This working group has been exploring the theories and practices behind liberatory praxis (theory and action) in pedagogical approaches in classrooms and third spaces. In an attempt to resist oppressive teaching and learning practices that are commonly used in education, we enacted a vision of critical pedagogies by breaking down the teacher-student binary, providing opportunities for the class to reflect on their own lives, and cultivating space for mindfulness, art, and embodied movement.
Art and Poetry, the Uncomfortable, the Unjust, the Personal, the Intimate, the Critical, the Hopeful. In this podcast, we explore the pedagogical underpinnings and transgressing revelations of two class sessions of activism and education. Inspired by bell hooks, Paulo Freire, and the critical pedagogies throughout cultures of resistance, we discuss the theory, practice, action and purpose of educating, weaving snippets of the class sessions together with commentary and discussion.
Week 1 - Critical Foundations
Freire, P. (1976). A few notes about the word ‘conscientization’. In R. Dale, G. Esland, & M. MacDonald (Eds.), Schooling and Capitalism: A Sociological Reader (pp. 224–227). London: Routledge & Kegan Paul, Ltd.
Jennings, M. E. & Lynn, M. (2005). The house that race built: Critical pedagogy, African-American education, and the re-conceptualization of critical pedagogy. Educational Foundations, 19(3–4), 15–32.
Before Class Assignment
Journal to yourself about a limit situation (as described in Pedagogy of the Oppressed starting on p.99) experienced in your life, then share what you are comfortable sharing, on Canvas, by Sunday. Feel free to use any non-textual medium, e.g., photos, music, etc. Then, take the time to look over everyone’s posts by beginning of class on Tuesday. This will be necessary for an in-class activity. Keep in mind others’ posts that resonate with you.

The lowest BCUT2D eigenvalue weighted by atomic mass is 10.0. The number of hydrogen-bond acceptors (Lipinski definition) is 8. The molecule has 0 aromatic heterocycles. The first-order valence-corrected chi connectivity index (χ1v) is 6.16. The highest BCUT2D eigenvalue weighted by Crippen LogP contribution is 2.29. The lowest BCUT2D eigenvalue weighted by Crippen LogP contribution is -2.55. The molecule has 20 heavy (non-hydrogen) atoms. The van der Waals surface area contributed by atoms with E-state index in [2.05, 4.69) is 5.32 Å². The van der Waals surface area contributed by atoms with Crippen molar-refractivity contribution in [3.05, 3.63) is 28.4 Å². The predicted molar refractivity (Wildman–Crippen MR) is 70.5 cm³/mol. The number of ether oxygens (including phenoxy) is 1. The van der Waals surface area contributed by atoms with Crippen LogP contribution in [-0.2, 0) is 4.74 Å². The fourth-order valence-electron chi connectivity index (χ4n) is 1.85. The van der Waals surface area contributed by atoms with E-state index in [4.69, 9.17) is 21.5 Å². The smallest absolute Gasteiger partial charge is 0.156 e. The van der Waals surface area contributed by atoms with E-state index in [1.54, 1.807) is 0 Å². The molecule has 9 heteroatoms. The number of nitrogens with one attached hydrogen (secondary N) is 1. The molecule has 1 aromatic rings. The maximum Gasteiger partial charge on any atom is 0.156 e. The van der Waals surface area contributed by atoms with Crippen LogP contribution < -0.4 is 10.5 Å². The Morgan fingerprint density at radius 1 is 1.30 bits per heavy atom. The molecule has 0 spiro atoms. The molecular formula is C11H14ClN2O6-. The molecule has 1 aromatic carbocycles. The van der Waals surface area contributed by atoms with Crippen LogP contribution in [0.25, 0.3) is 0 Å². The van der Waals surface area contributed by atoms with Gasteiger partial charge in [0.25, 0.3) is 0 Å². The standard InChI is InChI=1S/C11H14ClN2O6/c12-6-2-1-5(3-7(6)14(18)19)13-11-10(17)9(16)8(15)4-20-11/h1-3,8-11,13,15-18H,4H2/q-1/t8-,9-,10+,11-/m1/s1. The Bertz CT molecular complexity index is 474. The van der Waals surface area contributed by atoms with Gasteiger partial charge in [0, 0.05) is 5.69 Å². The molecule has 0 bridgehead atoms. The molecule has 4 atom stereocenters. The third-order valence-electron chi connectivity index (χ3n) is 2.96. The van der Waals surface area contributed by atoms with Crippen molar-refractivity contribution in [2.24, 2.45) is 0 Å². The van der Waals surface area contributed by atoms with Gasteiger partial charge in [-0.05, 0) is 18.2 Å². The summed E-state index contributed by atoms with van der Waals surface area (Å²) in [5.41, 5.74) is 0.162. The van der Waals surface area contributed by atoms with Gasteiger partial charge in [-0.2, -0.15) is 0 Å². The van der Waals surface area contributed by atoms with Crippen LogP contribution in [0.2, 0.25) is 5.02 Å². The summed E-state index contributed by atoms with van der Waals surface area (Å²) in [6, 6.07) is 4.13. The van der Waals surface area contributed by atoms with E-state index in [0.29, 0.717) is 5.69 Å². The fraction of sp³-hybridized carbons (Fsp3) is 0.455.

Patel, L. (2016). Pedagogies of Resistance and Survivance: Learning as Marronage. Equity & Excellence in Education, 49(4), 397–401.
Shor, I. (1993). Education is Politics: Paulo Freire’s Critical Pedagogy. In P. McLaren & P. Leonard (Eds.), Paulo Freire - A Critical Encounter (pp. 24–35). New York: Routledge.
Freire, P., & Shor, I. (1987). What is The “Dialogical Method” of Teaching? In A Pedagogy for Liberation: Dialogues on Transforming Education (pp. 97–119). London: MacMillan Education LTD.
Freire, P., & Shor, I. (1987). Is There Structure and Rigor in Liberating Education ? In A Pedagogy for Liberation: Dialogues on Transforming Education (pp. 75–96). London: MacMillan Education LTD.
Gadotti, M. (1994). The Method Which Took Paulo Freire into Exile. In Reading Paulo Freire: His Life and Work (pp. 15–27). New York: State University of New York Press.
Week 2 - Praxis and Application
At the close of Week 1, as a class we selected readings of interest from the list below. The intention was to allow each person to explore whatever applications may be useful to them, and to actively reject the siloing, separation, and segmentation of academic and practitioner fields.
Campano, G., Ghiso, M. P., & Sanchez, L. (2013). “Nobody knows the . . . amount of a person ”: Elementary students critiquing dehumanization through organic critical literacies. Research in the Teaching of English, 48(1), 98–125.
Campano, G. (2007). “I Will Tell You a Little Bit About My People”: Narrating Immigrant Pasts. In Immigrant Students and Literacy: Reading, Writing, and Remembering (pp. 52–71). New York: Teachers College Press.
Gutiérrez, K. D. (2008). Developing a Sociocritical Literacy in the Third Space. Reading Research Quarterly, 43(2), 148–164.
Cultural Curriculum / Ethnic Studies
Vossoughi, S. (August, 2011). Inhabiting the Possible: Pedagogy & Solidarity at Camp Ayandeh. Jadaliyya. Webpost and Videos.
Cannella, C. (2014). Expanding on Freire: Enriching Critical Pedagogy with Indigenous Theory toward a Pedagogy of Humanization. In J. Cammarota & D. Stovall (Eds.), Raza Studies: The Public Option for Educational Revolution (pp. 171–192). University of Arizona Press.